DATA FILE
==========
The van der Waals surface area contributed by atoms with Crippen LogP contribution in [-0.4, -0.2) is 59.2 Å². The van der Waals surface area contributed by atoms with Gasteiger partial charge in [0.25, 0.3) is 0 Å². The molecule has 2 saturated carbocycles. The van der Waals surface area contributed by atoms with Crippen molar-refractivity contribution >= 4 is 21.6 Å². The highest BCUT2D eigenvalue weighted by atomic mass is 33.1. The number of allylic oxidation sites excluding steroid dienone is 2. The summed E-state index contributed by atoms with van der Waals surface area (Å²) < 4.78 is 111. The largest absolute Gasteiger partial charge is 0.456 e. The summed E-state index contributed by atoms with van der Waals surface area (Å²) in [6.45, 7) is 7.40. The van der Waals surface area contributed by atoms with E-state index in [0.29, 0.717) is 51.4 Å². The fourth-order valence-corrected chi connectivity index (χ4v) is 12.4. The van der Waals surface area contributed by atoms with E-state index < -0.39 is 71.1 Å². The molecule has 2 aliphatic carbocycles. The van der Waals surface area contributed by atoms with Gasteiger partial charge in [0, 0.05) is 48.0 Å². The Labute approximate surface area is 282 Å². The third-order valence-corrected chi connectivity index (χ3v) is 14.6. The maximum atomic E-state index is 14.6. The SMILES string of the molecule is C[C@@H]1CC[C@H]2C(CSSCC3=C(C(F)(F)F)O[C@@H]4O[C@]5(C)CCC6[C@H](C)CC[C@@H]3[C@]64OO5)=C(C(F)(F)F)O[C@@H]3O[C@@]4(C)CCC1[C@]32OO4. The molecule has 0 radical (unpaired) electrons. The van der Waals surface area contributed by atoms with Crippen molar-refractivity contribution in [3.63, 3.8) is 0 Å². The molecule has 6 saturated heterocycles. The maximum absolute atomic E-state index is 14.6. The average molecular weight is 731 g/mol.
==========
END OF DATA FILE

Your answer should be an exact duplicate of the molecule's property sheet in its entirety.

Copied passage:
The van der Waals surface area contributed by atoms with Crippen LogP contribution in [-0.4, -0.2) is 59.2 Å². The van der Waals surface area contributed by atoms with Gasteiger partial charge in [0.25, 0.3) is 0 Å². The molecule has 2 saturated carbocycles. The van der Waals surface area contributed by atoms with Crippen molar-refractivity contribution >= 4 is 21.6 Å². The highest BCUT2D eigenvalue weighted by atomic mass is 33.1. The number of allylic oxidation sites excluding steroid dienone is 2. The summed E-state index contributed by atoms with van der Waals surface area (Å²) < 4.78 is 111. The largest absolute Gasteiger partial charge is 0.456 e. The summed E-state index contributed by atoms with van der Waals surface area (Å²) in [6.45, 7) is 7.40. The van der Waals surface area contributed by atoms with E-state index in [0.29, 0.717) is 51.4 Å². The fourth-order valence-corrected chi connectivity index (χ4v) is 12.4. The van der Waals surface area contributed by atoms with E-state index < -0.39 is 71.1 Å². The molecule has 2 aliphatic carbocycles. The van der Waals surface area contributed by atoms with Gasteiger partial charge in [0, 0.05) is 48.0 Å². The Labute approximate surface area is 282 Å². The third-order valence-corrected chi connectivity index (χ3v) is 14.6. The maximum atomic E-state index is 14.6. The SMILES string of the molecule is C[C@@H]1CC[C@H]2C(CSSCC3=C(C(F)(F)F)O[C@@H]4O[C@]5(C)CCC6[C@H](C)CC[C@@H]3[C@]64OO5)=C(C(F)(F)F)O[C@@H]3O[C@@]4(C)CCC1[C@]32OO4. The molecule has 0 radical (unpaired) electrons. The van der Waals surface area contributed by atoms with Crippen molar-refractivity contribution in [3.63, 3.8) is 0 Å². The molecule has 6 saturated heterocycles. The maximum absolute atomic E-state index is 14.6. The average molecular weight is 731 g/mol.